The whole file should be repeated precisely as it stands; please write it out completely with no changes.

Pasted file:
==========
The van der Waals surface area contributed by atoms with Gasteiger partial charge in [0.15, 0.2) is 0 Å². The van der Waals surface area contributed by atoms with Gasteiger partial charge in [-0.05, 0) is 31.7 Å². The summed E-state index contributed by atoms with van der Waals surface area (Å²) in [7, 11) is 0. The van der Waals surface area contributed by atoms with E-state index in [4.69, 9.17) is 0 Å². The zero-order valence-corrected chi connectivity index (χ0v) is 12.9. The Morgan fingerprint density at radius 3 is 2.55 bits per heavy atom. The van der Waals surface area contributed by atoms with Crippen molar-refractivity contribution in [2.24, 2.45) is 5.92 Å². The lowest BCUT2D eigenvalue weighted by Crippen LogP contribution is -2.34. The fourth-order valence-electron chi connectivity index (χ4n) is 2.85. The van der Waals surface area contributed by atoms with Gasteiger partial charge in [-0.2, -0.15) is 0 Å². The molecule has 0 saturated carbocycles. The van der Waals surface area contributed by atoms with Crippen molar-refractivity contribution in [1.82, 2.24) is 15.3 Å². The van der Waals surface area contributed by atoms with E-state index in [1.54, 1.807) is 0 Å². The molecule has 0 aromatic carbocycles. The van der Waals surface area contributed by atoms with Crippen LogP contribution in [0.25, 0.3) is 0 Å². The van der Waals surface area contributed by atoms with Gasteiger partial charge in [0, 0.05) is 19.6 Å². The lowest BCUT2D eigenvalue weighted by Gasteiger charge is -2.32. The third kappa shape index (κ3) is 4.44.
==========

The van der Waals surface area contributed by atoms with Gasteiger partial charge in [0.15, 0.2) is 0 Å². The van der Waals surface area contributed by atoms with Gasteiger partial charge in [-0.05, 0) is 31.7 Å². The summed E-state index contributed by atoms with van der Waals surface area (Å²) in [7, 11) is 0. The van der Waals surface area contributed by atoms with E-state index in [4.69, 9.17) is 0 Å². The zero-order valence-corrected chi connectivity index (χ0v) is 12.9. The Morgan fingerprint density at radius 3 is 2.55 bits per heavy atom. The van der Waals surface area contributed by atoms with Crippen molar-refractivity contribution in [2.24, 2.45) is 5.92 Å². The lowest BCUT2D eigenvalue weighted by Crippen LogP contribution is -2.34. The fourth-order valence-electron chi connectivity index (χ4n) is 2.85. The van der Waals surface area contributed by atoms with Gasteiger partial charge in [-0.2, -0.15) is 0 Å². The molecule has 0 saturated carbocycles. The van der Waals surface area contributed by atoms with Crippen molar-refractivity contribution in [1.82, 2.24) is 15.3 Å². The van der Waals surface area contributed by atoms with E-state index in [1.54, 1.807) is 0 Å². The molecule has 0 aromatic carbocycles. The van der Waals surface area contributed by atoms with Crippen LogP contribution in [0.25, 0.3) is 0 Å². The van der Waals surface area contributed by atoms with Gasteiger partial charge in [0, 0.05) is 19.6 Å². The lowest BCUT2D eigenvalue weighted by Gasteiger charge is -2.32. The third kappa shape index (κ3) is 4.44.